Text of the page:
How to Plan and Conduct a Brilliant Job Interview Presentation

How to Plan and Conduct a Brilliant Job Interview Presentation

How to Plan and Conduct a Brilliant Job Interview Presentation

Many jobs will require more than one successful interview in order to be hired and in some cases, at the second interview, you might be asked to perform a presentation.

This is usually to give you an opportunity to show off your communication skills, as well as your overall understanding and knowledge of the company and sector that it operates within.

A presentation could make or break your interview, so be sure to make it informative and entertaining… no one wants to suffer death by PowerPoint!

So whether your presentation consists of a slideshow, flipchart, or a bunch of drawings on napkins, these tips and tricks on planning and conducting a brilliant job interview presentation should help:

1. Know Your Audience.

Getting to know your audience (i.e. the interview panel) is one of the best things you can do before any interview.

You should make an effort, either by asking your recruiter or your contact from the company, to find out exactly who is going to be on the panel, watching your presentation.

Then tailor your presentation to those people.

What will they really want to hear from you? What do they specifically want to know about? Your skills, passions, experience? All of the above?

For example, if a company’s CFO is on the interview panel, it’s a pretty darn good idea to include some financial information in your presentation, or to at least be able to answer some financial questions that a CFO is likely to ask you.

It may seem like common sense, but they’re all there for a reason!

2. Stick to the Message.

Try to focus your presentation on one key idea that holds the entire thing together, running through it as a consistent theme.

It might be an idea, a sentence, or a single word.

Whatever your key idea is, be sure to summarise it in a powerful sentence at the beginning and end of your presentation.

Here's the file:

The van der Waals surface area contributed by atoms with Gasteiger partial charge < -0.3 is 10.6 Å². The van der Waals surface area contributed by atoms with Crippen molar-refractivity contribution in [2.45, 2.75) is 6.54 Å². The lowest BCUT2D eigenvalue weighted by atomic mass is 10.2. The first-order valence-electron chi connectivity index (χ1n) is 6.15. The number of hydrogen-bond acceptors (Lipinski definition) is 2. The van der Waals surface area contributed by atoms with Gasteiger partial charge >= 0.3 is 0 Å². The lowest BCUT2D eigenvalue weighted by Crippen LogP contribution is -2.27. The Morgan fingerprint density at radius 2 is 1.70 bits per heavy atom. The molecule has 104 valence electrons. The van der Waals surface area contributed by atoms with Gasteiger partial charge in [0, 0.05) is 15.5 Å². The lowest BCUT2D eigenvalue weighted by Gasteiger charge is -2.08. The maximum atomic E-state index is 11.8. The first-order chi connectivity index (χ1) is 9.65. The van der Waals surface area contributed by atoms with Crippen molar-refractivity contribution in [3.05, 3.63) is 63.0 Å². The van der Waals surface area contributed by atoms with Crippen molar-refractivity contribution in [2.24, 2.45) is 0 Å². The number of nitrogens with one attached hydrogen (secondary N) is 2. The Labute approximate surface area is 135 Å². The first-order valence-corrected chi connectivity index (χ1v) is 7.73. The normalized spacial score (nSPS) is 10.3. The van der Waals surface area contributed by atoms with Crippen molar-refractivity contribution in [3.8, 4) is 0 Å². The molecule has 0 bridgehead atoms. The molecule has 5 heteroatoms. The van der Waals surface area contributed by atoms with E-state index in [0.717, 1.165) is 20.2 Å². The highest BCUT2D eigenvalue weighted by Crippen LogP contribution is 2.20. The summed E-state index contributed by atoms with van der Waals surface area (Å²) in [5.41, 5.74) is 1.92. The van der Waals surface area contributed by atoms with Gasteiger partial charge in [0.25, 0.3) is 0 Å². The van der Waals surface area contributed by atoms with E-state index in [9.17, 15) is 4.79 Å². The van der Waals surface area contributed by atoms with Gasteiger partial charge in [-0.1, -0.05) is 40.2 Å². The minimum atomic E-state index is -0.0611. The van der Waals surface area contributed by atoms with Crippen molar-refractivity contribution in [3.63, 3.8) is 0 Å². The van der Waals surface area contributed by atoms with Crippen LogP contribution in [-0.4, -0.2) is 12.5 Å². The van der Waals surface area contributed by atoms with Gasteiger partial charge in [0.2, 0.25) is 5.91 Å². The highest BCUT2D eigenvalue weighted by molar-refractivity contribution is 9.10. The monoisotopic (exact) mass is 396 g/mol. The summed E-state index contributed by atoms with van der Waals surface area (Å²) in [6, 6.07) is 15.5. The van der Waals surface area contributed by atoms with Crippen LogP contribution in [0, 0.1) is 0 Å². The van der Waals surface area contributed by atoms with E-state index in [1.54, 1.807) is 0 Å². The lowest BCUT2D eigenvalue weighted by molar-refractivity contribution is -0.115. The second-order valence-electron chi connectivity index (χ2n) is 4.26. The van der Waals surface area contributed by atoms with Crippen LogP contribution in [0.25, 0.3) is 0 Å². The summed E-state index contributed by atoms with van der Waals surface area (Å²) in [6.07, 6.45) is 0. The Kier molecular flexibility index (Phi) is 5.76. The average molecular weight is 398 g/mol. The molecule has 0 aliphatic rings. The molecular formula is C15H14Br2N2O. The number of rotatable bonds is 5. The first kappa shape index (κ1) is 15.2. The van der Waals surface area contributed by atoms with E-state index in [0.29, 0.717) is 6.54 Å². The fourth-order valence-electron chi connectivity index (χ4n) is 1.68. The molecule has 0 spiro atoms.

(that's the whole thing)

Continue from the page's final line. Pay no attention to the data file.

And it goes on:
So, for example, if your presentation is about how you’re going to save the company money, your key point should be the main way you’re going to save the company money.

You can include other strategies, ideas and concepts throughout, but you should have one defining message too, that you can keep coming back to.

When coming up with your key message, steer clear of the clichés.

I’m sure the panel has sat through many presentations about “synergy” and “thinking outside the box” before. Be original, and keep things simple.

3. Establish a Structure.

Most solid presentations follow a 3 step structure that has a clear beginning, middle, and end.

  1. Start your slideshow by outlining your presentation and introducing your ideas.
  2. Use the middle (core) of the presentation to elaborate on these ideas.
  3. Then use the ending of your presentation to summarise these ideas again for the panel.

A simple 3 step structure ensures that your presentation is easy to grasp and understand.

Many people have presentations that meander erratically, and this makes your ideas less effective and clear.

4. Begin as You Mean to Go On.

A good introductory speech sets the tone for the rest of your presentation.

If you’re going to be reading from a slideshow or a similar presentation, be sure to give your presentation a short verbal introduction first.